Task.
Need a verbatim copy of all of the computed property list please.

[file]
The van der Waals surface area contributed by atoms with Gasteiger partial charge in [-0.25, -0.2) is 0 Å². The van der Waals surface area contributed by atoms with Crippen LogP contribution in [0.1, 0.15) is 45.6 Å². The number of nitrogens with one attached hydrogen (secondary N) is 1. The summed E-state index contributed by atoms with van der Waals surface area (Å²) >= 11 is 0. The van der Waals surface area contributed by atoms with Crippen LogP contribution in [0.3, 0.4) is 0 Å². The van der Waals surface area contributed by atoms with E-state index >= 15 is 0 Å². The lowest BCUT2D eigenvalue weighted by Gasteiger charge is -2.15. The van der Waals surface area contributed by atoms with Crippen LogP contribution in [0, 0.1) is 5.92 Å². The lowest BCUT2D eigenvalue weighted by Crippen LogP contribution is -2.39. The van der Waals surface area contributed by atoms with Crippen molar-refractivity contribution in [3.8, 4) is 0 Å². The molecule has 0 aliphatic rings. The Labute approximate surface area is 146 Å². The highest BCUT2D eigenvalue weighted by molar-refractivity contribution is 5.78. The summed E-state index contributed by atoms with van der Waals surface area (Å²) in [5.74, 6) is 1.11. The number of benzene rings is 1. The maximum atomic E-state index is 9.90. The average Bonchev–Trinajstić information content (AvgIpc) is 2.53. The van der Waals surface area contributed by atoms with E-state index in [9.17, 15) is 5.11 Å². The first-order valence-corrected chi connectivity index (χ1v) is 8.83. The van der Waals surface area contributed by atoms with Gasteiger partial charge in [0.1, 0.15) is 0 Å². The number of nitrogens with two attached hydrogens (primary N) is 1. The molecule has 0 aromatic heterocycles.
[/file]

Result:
The van der Waals surface area contributed by atoms with Gasteiger partial charge in [-0.25, -0.2) is 0 Å². The van der Waals surface area contributed by atoms with Crippen LogP contribution in [0.1, 0.15) is 45.6 Å². The number of nitrogens with one attached hydrogen (secondary N) is 1. The summed E-state index contributed by atoms with van der Waals surface area (Å²) >= 11 is 0. The van der Waals surface area contributed by atoms with Crippen LogP contribution in [0.3, 0.4) is 0 Å². The van der Waals surface area contributed by atoms with E-state index >= 15 is 0 Å². The lowest BCUT2D eigenvalue weighted by Gasteiger charge is -2.15. The van der Waals surface area contributed by atoms with Crippen LogP contribution in [0, 0.1) is 5.92 Å². The lowest BCUT2D eigenvalue weighted by Crippen LogP contribution is -2.39. The van der Waals surface area contributed by atoms with Crippen molar-refractivity contribution in [3.8, 4) is 0 Å². The molecule has 0 aliphatic rings. The Labute approximate surface area is 146 Å². The highest BCUT2D eigenvalue weighted by molar-refractivity contribution is 5.78. The summed E-state index contributed by atoms with van der Waals surface area (Å²) in [5.74, 6) is 1.11. The number of benzene rings is 1. The maximum atomic E-state index is 9.90. The average Bonchev–Trinajstić information content (AvgIpc) is 2.53. The van der Waals surface area contributed by atoms with E-state index in [9.17, 15) is 5.11 Å². The first-order valence-corrected chi connectivity index (χ1v) is 8.83. The van der Waals surface area contributed by atoms with Gasteiger partial charge in [0.1, 0.15) is 0 Å². The number of nitrogens with two attached hydrogens (primary N) is 1. The molecule has 0 aromatic heterocycles.